This limited exemption of company income was clearly foreshadowed in the July 1972 statement on the matter. Since the legislation was introduced, there have been some representations for a change in this part of it, and these have been carefully considered. The Government has concluded, however, that the Bill should not be changed in this respect. An exemption confined to Island-owned companies is still regarded as sufficient to meet justifiable claims to tax exemption. Another exemption is provided in the Bill for certain trust income, accumulating under the terms of an Island trust in which the beneficiaries are Island people. For people who are not entitled to the full exemption that will be available for permanent residents of the Island, there will be an exemption for employment income earned on the Island where the period of time to be spent there is over 6 months.

These are the main provisions but the Bill contains a variety of supplementary measures, mostly in the form of safe-guards against exploitation of the new provisions. For example, there are detailed rules to protect the condition that companies wholly or partly owned outside the Island are not to be exempt. Conversely, the Bill provides authority for the Commissioner of Taxation to disregard a temporary failure to meet the Island-ownership test where it would be appropriate in special circumstances to do so. Against the background of arrangements that have been made in the past to give income an artificial Island source, the Bill provides rules specifying when income such as dividends, interest and royalties are to be treated as having an Island source.

As the former Treasurer announced, the new provisions will have effect in relation to income derived after 19 July 1972. However, as a transitional measure to assist Island companies that now have some degree of non-Island ownership but wish to re-arrange their affairs so as to retain tax exemption, the Bill provides for an appropriate partial exemption for income derived up to the end of the 1973-74 income year for a company that becomes fully Island-owned and controlled during the last 6 months of 1973-74. There has been little, if any, use of the Territories of Cocos (Keeling) Islands or Christmas Island for tax haven purposes. The tax law relating to them is, however, the same as that applying to Norfolk Island. If the law were left unchanged, there could be resort to these Territories for a tax haven. The Bill accordingly makes the same amendments for the two territories as it does for Norfolk Island.

I turn now to a part of the Bill that is concerned with tax haven resort to Papua New Guinea. These measures were also foreshadowed in the former Treasurer's statement in July 1972. Broadly speaking, private company groups are given a choice by the income tax law of paying dividends to individual shareholders, which are then taxed at the shareholders' personal rates, or of paying an undistributed profits tax. Recent tightening of the law to uphold that principle has led to a situation where some private company groups have been paying dividends to so-called 'repository' companies in Papua New Guinea. Papua New Guinea does not tax the dividends and arrangements have been made in the past with the objective that no Australian tax would be paid on them either. The dividends received by the repository company in Papua New Guinea would in due course be used in ways that would benefit the Australian shareholders without exposing them to liability to tax at the later time.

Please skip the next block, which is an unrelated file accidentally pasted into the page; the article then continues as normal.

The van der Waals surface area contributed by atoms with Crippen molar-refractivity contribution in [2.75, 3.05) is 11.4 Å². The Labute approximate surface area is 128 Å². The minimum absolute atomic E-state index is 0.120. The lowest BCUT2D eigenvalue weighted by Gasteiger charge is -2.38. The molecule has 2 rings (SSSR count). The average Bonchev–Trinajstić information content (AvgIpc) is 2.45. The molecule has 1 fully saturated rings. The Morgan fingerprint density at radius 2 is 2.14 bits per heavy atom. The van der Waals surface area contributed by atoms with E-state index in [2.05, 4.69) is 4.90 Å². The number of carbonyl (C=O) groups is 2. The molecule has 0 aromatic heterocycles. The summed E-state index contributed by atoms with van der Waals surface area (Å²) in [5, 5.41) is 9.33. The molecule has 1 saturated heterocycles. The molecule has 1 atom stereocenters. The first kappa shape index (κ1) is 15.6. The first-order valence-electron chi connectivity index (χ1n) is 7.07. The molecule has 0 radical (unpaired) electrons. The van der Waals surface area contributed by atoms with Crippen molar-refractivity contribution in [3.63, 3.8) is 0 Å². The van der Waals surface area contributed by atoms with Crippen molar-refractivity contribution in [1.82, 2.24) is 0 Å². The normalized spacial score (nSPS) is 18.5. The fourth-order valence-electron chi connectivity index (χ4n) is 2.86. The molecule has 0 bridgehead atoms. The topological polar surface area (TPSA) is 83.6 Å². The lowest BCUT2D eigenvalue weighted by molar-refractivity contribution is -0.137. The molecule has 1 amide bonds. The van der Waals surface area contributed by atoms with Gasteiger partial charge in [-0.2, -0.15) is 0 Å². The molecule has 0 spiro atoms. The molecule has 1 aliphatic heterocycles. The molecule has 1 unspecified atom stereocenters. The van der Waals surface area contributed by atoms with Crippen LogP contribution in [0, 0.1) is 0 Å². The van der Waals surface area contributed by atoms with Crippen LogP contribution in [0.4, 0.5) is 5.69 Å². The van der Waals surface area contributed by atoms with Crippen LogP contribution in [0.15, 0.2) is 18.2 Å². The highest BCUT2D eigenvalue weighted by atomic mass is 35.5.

I interpolate here that the proposal in a subsequent Bill to levy a withholding tax of 15 per cent on dividends paid from Australia to Papua New Guinea will result in there being some Australian tax on dividends paid in furture to respository companies in Papua New Guinea. It would not however be enough to deter the practice. To correct the situation, the Bill proposes basically that where dividends were, or are, paid after 19 July 1972 by a private company in Australia to another private company in Papua New Guinea, they will not be taken into account in determining whether the paying company has made a distribution of profits sufficient to avoid payment of undistributed profits tax. This is the basic provision but there are measures to the effect that it is to apply to dividends that are held in Papua New Guinea on behalf of Australian individual shareholders.

This Bill does not deal with the problem of tax havens outside Australian jurisdiction. This is a most difficult matter to which the Treasurer and his advisers have been devoting some attention. As the Treasurer has pointed out, it is necessary that action be taken to prevent or mininize as far as possible successful use of such havens by Australian taxpayers, because the result of the tax avoiders' efforts is a heavier tax burden on their fellow citizens and companies. I assure the Senate that the Government will, as soon as, and wherever practicable, be taking whatever steps are open to it to prevent loss of revenue through the use of tax havens. I commend the Bill to the Senate.

Debate (on motion by Senator Cotton) adjourned.







Suggest corrections